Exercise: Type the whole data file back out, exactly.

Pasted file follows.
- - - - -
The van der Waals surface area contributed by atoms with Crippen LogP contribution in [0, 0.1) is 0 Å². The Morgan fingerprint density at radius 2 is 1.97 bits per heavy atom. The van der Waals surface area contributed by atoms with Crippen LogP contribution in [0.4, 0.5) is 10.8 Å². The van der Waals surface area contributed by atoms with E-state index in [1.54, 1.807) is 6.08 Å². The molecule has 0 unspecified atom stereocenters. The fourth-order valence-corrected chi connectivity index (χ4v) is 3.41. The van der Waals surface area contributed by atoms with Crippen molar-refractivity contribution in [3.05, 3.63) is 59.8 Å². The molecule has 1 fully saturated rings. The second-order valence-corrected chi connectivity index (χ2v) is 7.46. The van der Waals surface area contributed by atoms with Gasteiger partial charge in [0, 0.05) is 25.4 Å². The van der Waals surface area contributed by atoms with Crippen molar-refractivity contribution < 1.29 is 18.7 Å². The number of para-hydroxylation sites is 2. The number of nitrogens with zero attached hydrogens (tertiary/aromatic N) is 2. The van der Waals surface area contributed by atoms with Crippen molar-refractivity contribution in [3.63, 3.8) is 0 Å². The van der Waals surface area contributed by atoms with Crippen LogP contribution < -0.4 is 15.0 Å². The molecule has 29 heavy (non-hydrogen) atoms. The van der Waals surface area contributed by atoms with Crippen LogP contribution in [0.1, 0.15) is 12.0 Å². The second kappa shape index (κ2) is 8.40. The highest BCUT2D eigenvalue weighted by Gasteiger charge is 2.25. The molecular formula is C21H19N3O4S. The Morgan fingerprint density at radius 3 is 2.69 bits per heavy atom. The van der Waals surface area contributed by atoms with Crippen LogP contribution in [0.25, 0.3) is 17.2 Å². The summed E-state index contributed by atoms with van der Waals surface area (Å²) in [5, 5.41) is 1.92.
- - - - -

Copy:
The van der Waals surface area contributed by atoms with Crippen LogP contribution in [0, 0.1) is 0 Å². The Morgan fingerprint density at radius 2 is 1.97 bits per heavy atom. The van der Waals surface area contributed by atoms with Crippen LogP contribution in [0.4, 0.5) is 10.8 Å². The van der Waals surface area contributed by atoms with E-state index in [1.54, 1.807) is 6.08 Å². The molecule has 0 unspecified atom stereocenters. The fourth-order valence-corrected chi connectivity index (χ4v) is 3.41. The van der Waals surface area contributed by atoms with Crippen molar-refractivity contribution in [3.05, 3.63) is 59.8 Å². The molecule has 1 fully saturated rings. The second-order valence-corrected chi connectivity index (χ2v) is 7.46. The van der Waals surface area contributed by atoms with Gasteiger partial charge in [0, 0.05) is 25.4 Å². The van der Waals surface area contributed by atoms with Crippen molar-refractivity contribution < 1.29 is 18.7 Å². The number of para-hydroxylation sites is 2. The number of nitrogens with zero attached hydrogens (tertiary/aromatic N) is 2. The van der Waals surface area contributed by atoms with Crippen molar-refractivity contribution in [3.63, 3.8) is 0 Å². The van der Waals surface area contributed by atoms with Crippen LogP contribution < -0.4 is 15.0 Å². The molecule has 29 heavy (non-hydrogen) atoms. The van der Waals surface area contributed by atoms with Crippen LogP contribution in [0.1, 0.15) is 12.0 Å². The second kappa shape index (κ2) is 8.40. The highest BCUT2D eigenvalue weighted by Gasteiger charge is 2.25. The molecular formula is C21H19N3O4S. The Morgan fingerprint density at radius 3 is 2.69 bits per heavy atom. The van der Waals surface area contributed by atoms with Crippen LogP contribution in [0.25, 0.3) is 17.2 Å². The summed E-state index contributed by atoms with van der Waals surface area (Å²) in [5, 5.41) is 1.92.